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Showing posts from November, 2013

12 Years a Slave (Review Part One)

12 Years a Slave (Review Part One)

I've only seen one film this year that kinda gets at how someone could become a person as sadistic as Fassbender's slaveowner is in this film. Insidious 2 got how a little, vulnerable boy, completely owned by an absolutely terrifying mother, was going to have no chance building an independent self apart from her. His life was on the line, and you can imagine how a six or eight or however old a boy he was, would have a brain formed largely on ensuring he does nothing outside of what she wants. The point of life ... is to not be devoured. And the great homo sapiens brain of his would be using all its evolutionary excellence to contrive means to ensure he manages this--even if this means making him into someone who would be to any sane outsider, deviant, insane ... strangely ill-purposed to what life would confront him with. The rest of the world does not realize that this one brain alone negotiated avoiding oblivion! What of if it if it's i…

The Circle, part two

The Circle

It's difficult to figure out why everyone is so ready to laugh at the humiliated Carrie in Carrie. We're told at the beginning that it's the popular gang's fault, where everyone else laughs along so to not be caught out and be deemed part of her very dubious camp. And this is substantiated at other times, when one or two kids show that, when no one's really attending, they're quite prepared to interact with her as if she might not have the plague. But then again, when the prom's on, and they laugh at her while she's covered with blood, it's impromptu, immediate, reflex: there's no calculation of what is expected of them, they simply automatically in chorus respond in awful jeering. So, what? Kids can be mean? Except they're not really quite kids anymore. So, people can be? Except not everyone is. There's not an ounce of it in the gym teacher. Nor in a few others who met her at the prom and reacted to her openly. The film has an…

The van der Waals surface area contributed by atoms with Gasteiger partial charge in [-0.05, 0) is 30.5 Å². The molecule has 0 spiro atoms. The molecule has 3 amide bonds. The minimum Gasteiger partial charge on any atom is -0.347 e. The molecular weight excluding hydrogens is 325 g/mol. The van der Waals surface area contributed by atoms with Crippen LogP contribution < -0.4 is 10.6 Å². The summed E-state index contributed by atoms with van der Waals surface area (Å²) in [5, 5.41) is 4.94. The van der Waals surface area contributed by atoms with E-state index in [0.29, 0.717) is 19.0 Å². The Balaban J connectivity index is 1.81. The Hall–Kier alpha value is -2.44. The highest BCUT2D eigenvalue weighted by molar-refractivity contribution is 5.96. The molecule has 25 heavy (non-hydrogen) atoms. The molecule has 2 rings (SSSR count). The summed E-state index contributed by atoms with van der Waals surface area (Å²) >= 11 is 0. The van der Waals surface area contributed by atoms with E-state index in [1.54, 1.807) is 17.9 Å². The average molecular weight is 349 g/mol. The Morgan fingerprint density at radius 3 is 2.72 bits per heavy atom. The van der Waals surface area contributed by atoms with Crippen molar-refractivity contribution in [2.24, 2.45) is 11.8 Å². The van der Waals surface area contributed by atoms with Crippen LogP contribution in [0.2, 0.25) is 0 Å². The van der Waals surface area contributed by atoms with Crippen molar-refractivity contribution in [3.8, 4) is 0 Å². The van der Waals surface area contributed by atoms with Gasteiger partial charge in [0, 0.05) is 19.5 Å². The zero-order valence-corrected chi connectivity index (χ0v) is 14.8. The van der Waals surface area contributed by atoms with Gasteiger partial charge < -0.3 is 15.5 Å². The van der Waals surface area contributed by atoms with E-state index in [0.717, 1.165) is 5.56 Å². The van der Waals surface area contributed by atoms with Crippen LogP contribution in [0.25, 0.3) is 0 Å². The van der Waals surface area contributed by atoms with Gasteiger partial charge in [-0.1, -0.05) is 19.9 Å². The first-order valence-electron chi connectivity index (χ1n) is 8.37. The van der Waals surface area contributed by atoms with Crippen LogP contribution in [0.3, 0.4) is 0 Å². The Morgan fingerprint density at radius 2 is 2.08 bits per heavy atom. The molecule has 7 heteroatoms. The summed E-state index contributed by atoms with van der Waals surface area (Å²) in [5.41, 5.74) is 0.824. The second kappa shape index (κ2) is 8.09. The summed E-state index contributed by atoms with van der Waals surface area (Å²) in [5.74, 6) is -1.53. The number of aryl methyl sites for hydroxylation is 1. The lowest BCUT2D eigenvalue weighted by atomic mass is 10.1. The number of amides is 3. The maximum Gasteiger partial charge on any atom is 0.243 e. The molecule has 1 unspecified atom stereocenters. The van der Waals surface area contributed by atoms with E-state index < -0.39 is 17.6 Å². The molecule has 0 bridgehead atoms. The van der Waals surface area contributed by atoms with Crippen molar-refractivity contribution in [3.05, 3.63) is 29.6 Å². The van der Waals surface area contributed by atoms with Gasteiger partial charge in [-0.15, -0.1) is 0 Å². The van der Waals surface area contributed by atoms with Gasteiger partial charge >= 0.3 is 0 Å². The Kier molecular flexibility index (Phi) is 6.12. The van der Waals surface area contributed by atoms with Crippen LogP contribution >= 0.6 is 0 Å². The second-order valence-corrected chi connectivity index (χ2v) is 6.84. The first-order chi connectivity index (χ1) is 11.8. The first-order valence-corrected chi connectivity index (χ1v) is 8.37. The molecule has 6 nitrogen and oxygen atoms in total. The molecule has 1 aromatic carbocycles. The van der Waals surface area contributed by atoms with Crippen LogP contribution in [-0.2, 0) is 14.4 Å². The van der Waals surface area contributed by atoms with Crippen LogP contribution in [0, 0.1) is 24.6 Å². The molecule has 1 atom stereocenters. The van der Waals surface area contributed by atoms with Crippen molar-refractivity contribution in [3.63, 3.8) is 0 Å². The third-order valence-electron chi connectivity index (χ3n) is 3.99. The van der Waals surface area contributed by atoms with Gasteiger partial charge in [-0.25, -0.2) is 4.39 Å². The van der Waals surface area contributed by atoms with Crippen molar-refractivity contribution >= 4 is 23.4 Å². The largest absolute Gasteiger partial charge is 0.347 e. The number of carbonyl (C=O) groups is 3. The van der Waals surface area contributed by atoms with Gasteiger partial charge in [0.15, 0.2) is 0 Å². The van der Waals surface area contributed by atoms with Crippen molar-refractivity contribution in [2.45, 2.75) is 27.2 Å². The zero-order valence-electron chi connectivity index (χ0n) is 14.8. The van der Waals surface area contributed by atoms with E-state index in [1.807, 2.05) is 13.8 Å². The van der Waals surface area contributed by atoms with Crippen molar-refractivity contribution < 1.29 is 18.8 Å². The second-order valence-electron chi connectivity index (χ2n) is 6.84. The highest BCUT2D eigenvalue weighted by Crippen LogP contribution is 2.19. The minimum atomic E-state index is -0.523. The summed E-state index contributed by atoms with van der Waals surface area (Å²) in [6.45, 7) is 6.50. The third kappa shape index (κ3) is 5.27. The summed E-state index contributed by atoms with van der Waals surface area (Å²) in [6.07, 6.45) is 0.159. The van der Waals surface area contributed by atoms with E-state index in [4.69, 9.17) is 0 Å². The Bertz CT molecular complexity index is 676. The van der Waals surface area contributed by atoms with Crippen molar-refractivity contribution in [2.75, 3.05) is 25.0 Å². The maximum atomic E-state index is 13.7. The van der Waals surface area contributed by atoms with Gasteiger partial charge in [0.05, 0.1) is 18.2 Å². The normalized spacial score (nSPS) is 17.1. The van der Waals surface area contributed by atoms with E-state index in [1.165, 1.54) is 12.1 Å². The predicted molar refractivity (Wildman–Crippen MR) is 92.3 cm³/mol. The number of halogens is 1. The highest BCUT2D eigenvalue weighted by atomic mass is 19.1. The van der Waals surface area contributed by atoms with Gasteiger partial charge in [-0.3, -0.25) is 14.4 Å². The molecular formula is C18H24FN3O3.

Ender's Game

Ender's Game

One of things that is supposed to be notable about Ender, is that he encourages other kids to think for themselves and chip in. He is even reminded of this just before his biggest battle against the bug aliens. So what does he in fact do? He leaves all his other commanders' forces to be sacrificed, and therefore left with nothing to individually command. How nice it would have been to see the focus pulled off him, as he ostensibly wishes, and actually witness some of the other commanders make decisions. But we don't get that, and instead the sense that all we need is one great leader, and everyone else might as well being prompt, order-applying drones. A good pilot or good gunner might get some special accolades--nice flying/gunning, ace! especially you, cutie!--but not for any property of leadership. Maybe one of the reasons he has so many sympathy for the Queen alien, is that he's effectively looking in the mirror. The two boss commanders, vastly superior…

The Circle (Dave Eggers)

The Circle
Dave Eggers clearly thinks most of us have become incredibly needy and paranoid—guessing that anyone who is private, is doing so to deliberately withhold approval from us, and must be chased down and punished. There is a scene in this book where the main protagonist is going to pieces upon learning that 3% of her workplace doesn’t like her. All she can do is imagine who they might be, and wonder how they might be courted to her. Our collective regression to the emotional state of an abandoned child, is according to Eggers what could empower our wanting some giant company—a Google gone total world domination, for instance—to have everyone in some way under wraps. Little lollypop Google icameras everywhere, ensuring no one does anything that might be felt by our Earth hoard as a snubbing. Terrorism isn’t the issue. Nor really crime or racist behavior. It’s that someone if they could would “unfriend” you, if only if it could be done anonymously.